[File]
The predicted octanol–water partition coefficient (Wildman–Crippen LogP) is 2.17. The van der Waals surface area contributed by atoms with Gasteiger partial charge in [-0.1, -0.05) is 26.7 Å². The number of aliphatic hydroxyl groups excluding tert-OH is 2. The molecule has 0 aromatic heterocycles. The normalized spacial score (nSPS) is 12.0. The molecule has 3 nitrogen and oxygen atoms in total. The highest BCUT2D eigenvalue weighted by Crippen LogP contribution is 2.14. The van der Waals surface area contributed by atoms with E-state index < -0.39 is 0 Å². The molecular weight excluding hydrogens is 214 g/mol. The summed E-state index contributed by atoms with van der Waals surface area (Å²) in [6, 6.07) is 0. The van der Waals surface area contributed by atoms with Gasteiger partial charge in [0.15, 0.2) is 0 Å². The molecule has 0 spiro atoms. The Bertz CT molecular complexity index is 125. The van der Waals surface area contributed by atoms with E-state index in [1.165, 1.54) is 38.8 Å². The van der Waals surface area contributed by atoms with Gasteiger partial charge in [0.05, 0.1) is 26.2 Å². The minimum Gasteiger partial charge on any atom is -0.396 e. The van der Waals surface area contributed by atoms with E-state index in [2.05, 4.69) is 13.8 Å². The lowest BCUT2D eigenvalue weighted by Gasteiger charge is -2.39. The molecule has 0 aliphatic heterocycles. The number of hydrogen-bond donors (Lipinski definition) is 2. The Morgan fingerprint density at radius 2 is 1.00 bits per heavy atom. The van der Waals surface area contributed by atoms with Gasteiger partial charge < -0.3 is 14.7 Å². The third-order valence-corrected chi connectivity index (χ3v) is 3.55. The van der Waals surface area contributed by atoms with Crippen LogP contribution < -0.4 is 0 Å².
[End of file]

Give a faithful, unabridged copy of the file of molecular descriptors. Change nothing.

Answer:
The predicted octanol–water partition coefficient (Wildman–Crippen LogP) is 2.17. The van der Waals surface area contributed by atoms with Gasteiger partial charge in [-0.1, -0.05) is 26.7 Å². The number of aliphatic hydroxyl groups excluding tert-OH is 2. The molecule has 0 aromatic heterocycles. The normalized spacial score (nSPS) is 12.0. The molecule has 3 nitrogen and oxygen atoms in total. The highest BCUT2D eigenvalue weighted by Crippen LogP contribution is 2.14. The van der Waals surface area contributed by atoms with E-state index < -0.39 is 0 Å². The molecular weight excluding hydrogens is 214 g/mol. The summed E-state index contributed by atoms with van der Waals surface area (Å²) in [6, 6.07) is 0. The van der Waals surface area contributed by atoms with Gasteiger partial charge in [0.15, 0.2) is 0 Å². The molecule has 0 spiro atoms. The Bertz CT molecular complexity index is 125. The van der Waals surface area contributed by atoms with E-state index in [1.165, 1.54) is 38.8 Å². The van der Waals surface area contributed by atoms with Gasteiger partial charge in [0.05, 0.1) is 26.2 Å². The minimum Gasteiger partial charge on any atom is -0.396 e. The van der Waals surface area contributed by atoms with E-state index in [2.05, 4.69) is 13.8 Å². The lowest BCUT2D eigenvalue weighted by Gasteiger charge is -2.39. The molecule has 0 aliphatic heterocycles. The number of hydrogen-bond donors (Lipinski definition) is 2. The Morgan fingerprint density at radius 2 is 1.00 bits per heavy atom. The van der Waals surface area contributed by atoms with Gasteiger partial charge < -0.3 is 14.7 Å². The third-order valence-corrected chi connectivity index (χ3v) is 3.55. The van der Waals surface area contributed by atoms with Crippen LogP contribution < -0.4 is 0 Å².